Currently, the Presidential Library System consists of 11 libraries administered by the National Archives and Records Administration, an independendent federal agency with the mission "to ensure ready access to the essential evidence that documents the rights of American citizens, the actions of Federal officials, and the national experience" (from the NARA website). Initially, Presidential papers and records were seen as the President's personal property. This changed with the 1978 Presidential Records Act that "established that Presidential records that document the constitutional, statutory, and ceremonial duties of the President are the property of the United States Government. After the President leaves office, the Archivist of the United States assumes custody of the records." In 1986, the Presidential Libraries Act began requiring private endowments in relation to a library's size, which NARA then uses to offset some of the costs to maintain a Presidential Library. This information can be found on NARA's website section about the Presidential Libraries. These details, for one, explain about the gifts a President receives from dignitaries, which are often part of rituals or ceremonies. Even though the individual President receives the gifts, he does so on behalf of the American people, and it is one of the President's "ceremonial duties" (as a Head of State). I mentioned at the moment there are 11 libraries. The Richard Nixon Library and Birthplace is about to become the 12th library of the NARA system. NARA maintains a Nixon Presidential Materials Project, and then there is the Richard Nixon Library and Birthplace, which is currently run by a private foundation. This may happen as early as 2006. Then, when George W. Bush leaves office, he will eventually build a library as well, so the number of Presidential LIbraries will continue to grow. Oh well, it's one down and ten to go (or 11, or 12 down the road, etc.).

I am hoping to eventually visit all of the Presidential Libraries, which is a goal many Government Documents librarians share. I learned about this when I took my course in Government Documents. I had a very inspiring GovDocs librarian who made me want to go run a Depository Library someplace just to assure access to government information for the people. Even though my career path took me elsewhere, I am still very fascinated by GovDocs and access to information and keeping the government accountable. I use GovDocs whenever I can in my reference and instruction work.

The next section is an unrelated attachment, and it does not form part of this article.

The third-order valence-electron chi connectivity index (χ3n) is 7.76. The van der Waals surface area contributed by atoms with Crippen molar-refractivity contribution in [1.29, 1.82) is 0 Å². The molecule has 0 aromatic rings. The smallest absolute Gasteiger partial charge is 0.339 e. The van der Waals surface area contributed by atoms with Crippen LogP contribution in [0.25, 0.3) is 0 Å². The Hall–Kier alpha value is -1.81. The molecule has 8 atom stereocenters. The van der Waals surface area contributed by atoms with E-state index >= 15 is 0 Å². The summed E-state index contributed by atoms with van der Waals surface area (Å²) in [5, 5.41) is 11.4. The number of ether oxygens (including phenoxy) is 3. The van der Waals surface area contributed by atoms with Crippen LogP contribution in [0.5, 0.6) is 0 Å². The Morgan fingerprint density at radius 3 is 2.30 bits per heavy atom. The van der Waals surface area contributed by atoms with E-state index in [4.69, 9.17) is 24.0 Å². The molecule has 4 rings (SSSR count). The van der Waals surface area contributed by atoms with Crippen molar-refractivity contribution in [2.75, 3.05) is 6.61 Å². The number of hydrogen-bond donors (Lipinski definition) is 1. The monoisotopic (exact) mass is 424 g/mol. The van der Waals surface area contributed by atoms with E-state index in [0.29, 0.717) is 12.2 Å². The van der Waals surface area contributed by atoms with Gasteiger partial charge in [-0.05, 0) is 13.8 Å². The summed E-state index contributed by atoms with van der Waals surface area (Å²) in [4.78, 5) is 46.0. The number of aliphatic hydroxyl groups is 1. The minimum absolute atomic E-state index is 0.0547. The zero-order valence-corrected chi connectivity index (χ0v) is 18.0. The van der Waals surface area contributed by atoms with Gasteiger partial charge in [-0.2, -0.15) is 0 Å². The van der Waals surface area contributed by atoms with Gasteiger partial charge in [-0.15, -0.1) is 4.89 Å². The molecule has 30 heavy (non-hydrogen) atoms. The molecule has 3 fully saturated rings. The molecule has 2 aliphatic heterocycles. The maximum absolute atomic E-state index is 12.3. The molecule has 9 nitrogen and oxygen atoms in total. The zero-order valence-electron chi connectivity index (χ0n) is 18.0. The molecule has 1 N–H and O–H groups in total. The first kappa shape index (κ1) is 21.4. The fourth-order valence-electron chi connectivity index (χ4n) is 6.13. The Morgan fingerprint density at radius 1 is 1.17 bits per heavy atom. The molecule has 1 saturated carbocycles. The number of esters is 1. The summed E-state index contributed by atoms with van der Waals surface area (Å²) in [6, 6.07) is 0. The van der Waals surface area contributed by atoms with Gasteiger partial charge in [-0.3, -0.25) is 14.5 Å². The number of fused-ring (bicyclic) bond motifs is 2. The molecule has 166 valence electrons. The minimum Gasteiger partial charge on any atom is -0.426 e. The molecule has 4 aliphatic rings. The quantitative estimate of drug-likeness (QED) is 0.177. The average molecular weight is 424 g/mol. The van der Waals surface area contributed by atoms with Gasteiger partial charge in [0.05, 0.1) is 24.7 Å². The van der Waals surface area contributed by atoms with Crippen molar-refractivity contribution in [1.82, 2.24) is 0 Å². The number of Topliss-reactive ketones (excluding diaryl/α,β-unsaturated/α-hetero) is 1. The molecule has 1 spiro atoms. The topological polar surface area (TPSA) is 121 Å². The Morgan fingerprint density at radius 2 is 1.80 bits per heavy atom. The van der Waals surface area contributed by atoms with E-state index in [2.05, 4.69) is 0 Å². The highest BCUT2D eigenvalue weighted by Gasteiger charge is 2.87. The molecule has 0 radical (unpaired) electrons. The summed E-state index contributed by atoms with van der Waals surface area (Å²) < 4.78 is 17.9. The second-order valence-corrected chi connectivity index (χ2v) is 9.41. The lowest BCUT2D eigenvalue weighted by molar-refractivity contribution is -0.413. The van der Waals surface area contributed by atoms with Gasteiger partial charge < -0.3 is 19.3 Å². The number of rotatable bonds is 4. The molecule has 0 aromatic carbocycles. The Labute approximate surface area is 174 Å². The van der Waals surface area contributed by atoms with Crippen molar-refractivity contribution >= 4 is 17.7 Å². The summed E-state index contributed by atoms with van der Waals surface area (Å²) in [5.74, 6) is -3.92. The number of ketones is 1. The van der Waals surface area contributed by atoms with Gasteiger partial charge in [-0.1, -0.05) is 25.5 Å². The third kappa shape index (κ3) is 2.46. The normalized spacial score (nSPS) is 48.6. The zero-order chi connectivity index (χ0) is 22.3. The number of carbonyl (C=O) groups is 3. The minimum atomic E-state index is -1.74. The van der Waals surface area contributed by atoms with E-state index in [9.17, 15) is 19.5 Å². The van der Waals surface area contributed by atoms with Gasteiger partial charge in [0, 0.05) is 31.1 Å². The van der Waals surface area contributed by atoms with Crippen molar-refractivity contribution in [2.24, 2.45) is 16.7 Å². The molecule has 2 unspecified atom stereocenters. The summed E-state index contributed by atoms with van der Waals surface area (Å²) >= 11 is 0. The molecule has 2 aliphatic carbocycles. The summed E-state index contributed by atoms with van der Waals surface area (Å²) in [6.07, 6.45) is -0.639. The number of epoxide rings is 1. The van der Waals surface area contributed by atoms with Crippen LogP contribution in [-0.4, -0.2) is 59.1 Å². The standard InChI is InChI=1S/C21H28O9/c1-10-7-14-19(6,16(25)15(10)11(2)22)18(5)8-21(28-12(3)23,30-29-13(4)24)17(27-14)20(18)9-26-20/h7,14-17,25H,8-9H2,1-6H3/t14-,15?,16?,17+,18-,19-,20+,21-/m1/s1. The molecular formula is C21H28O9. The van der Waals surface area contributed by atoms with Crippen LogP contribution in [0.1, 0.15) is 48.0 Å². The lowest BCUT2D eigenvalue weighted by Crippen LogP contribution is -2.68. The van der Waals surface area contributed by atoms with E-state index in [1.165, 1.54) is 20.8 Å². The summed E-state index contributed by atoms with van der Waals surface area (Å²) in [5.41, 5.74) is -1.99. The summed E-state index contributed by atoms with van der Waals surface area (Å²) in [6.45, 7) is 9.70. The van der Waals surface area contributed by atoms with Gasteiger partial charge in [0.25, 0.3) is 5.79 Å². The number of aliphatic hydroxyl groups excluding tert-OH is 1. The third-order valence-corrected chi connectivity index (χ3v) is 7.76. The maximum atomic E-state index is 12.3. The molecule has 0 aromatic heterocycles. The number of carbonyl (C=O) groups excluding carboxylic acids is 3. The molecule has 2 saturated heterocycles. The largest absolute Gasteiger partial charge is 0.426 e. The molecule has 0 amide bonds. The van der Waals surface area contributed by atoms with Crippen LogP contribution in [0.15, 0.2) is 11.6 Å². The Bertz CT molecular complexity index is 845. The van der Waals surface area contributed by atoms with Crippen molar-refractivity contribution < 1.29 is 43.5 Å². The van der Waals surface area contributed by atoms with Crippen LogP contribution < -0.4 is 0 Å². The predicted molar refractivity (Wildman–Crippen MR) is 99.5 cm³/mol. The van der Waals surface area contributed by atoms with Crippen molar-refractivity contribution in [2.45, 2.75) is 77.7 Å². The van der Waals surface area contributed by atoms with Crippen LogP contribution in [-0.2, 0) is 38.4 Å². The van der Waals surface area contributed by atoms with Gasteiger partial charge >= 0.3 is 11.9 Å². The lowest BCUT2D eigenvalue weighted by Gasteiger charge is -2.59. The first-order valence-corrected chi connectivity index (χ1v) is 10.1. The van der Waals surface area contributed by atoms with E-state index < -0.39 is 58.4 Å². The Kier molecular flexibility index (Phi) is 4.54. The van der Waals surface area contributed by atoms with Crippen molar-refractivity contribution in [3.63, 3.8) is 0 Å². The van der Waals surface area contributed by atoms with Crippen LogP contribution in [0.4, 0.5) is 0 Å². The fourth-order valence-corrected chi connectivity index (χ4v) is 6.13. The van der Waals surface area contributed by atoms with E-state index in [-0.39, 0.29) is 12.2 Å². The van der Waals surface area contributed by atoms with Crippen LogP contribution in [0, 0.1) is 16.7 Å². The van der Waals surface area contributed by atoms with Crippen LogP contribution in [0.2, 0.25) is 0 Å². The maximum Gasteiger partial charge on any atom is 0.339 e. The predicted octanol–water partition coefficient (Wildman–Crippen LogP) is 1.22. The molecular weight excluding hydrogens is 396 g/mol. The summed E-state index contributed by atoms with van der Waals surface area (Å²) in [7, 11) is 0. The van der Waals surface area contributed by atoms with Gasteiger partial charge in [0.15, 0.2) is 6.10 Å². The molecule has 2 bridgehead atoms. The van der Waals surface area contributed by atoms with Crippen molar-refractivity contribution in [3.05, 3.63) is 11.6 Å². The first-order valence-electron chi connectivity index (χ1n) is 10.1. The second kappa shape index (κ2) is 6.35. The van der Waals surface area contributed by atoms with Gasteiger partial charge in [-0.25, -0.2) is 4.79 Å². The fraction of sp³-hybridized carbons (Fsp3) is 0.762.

Overall, these Presidential Libraries are definitely places everyone should see, regardless of political affiliations or beliefs. I got a feeling from my visit that these places hold a piece of history, a moment in time. Places like the G.H.W. Bush Presidential Library let us see not only a Presidency but a part of history. These library/museums are an excellent educational experience for the young and the not so young. When you show your child that piece of the Berlin Wall, she asks why did those people build that wall. It can be a moment of epiphany depending on what you tell that 8 year old, letting her read a little on her own as well. I think I may have told her something along the lines of some people did not want other people to leave a city and be free. I know, maybe a bit too simplistic, but it worked. In the end, the people locked up eventually brought the wall down. I am of the generation that saw the wall come down, but it was already up when I got here, so to speak. That moment is just one example of the opportunities that visiting places like this can provide. So, I urge readers. Take a trip back in time, whether it is the newest library, President Clinton's, or any other, go and learn something. Maybe you can recall a President from your time, or you learn about one before your time. At any rate, it is something well worth exploring. Do note that these libraries are often located either in a President's birthplace, their state, or a place that holds some sentimental value to the President, so you may have to travel a bit to get to places like Independence, Missouri, where President Truman's library is located. I know that I am looking forward to the next one.